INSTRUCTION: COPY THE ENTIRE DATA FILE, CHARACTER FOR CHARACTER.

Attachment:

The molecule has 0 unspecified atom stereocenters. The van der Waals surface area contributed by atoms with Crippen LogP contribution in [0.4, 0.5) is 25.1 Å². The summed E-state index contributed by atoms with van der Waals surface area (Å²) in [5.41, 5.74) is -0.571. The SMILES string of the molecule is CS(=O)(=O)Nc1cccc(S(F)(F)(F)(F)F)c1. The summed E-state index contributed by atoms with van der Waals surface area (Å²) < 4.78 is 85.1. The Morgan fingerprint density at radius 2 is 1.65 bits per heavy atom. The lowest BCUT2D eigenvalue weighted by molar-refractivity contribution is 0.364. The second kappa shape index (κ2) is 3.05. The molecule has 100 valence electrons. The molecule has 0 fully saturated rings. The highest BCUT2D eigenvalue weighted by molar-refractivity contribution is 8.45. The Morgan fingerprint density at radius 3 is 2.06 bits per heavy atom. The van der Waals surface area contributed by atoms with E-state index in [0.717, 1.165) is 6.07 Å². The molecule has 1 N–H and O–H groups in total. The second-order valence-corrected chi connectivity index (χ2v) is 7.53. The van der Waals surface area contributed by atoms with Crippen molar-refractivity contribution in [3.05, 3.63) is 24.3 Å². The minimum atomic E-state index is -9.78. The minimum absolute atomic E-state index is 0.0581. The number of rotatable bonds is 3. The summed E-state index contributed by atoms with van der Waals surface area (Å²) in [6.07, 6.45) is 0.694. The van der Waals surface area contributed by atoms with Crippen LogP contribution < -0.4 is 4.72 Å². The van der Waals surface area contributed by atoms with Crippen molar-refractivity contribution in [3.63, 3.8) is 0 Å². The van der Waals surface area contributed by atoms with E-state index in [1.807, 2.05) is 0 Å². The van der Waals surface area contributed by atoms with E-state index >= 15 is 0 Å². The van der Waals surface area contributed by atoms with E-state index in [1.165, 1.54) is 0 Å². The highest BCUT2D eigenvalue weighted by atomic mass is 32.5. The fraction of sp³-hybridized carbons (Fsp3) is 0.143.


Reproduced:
The molecule has 0 unspecified atom stereocenters. The van der Waals surface area contributed by atoms with Crippen LogP contribution in [0.4, 0.5) is 25.1 Å². The summed E-state index contributed by atoms with van der Waals surface area (Å²) in [5.41, 5.74) is -0.571. The SMILES string of the molecule is CS(=O)(=O)Nc1cccc(S(F)(F)(F)(F)F)c1. The summed E-state index contributed by atoms with van der Waals surface area (Å²) < 4.78 is 85.1. The Morgan fingerprint density at radius 2 is 1.65 bits per heavy atom. The lowest BCUT2D eigenvalue weighted by molar-refractivity contribution is 0.364. The second kappa shape index (κ2) is 3.05. The molecule has 100 valence electrons. The molecule has 0 fully saturated rings. The highest BCUT2D eigenvalue weighted by molar-refractivity contribution is 8.45. The Morgan fingerprint density at radius 3 is 2.06 bits per heavy atom. The van der Waals surface area contributed by atoms with E-state index in [0.717, 1.165) is 6.07 Å². The molecule has 1 N–H and O–H groups in total. The second-order valence-corrected chi connectivity index (χ2v) is 7.53. The van der Waals surface area contributed by atoms with Crippen molar-refractivity contribution in [3.05, 3.63) is 24.3 Å². The minimum atomic E-state index is -9.78. The minimum absolute atomic E-state index is 0.0581. The number of rotatable bonds is 3. The summed E-state index contributed by atoms with van der Waals surface area (Å²) in [6.07, 6.45) is 0.694. The van der Waals surface area contributed by atoms with Crippen LogP contribution < -0.4 is 4.72 Å². The van der Waals surface area contributed by atoms with Crippen molar-refractivity contribution in [3.63, 3.8) is 0 Å². The van der Waals surface area contributed by atoms with E-state index in [1.807, 2.05) is 0 Å². The van der Waals surface area contributed by atoms with E-state index >= 15 is 0 Å². The van der Waals surface area contributed by atoms with E-state index in [1.165, 1.54) is 0 Å². The highest BCUT2D eigenvalue weighted by atomic mass is 32.5. The fraction of sp³-hybridized carbons (Fsp3) is 0.143.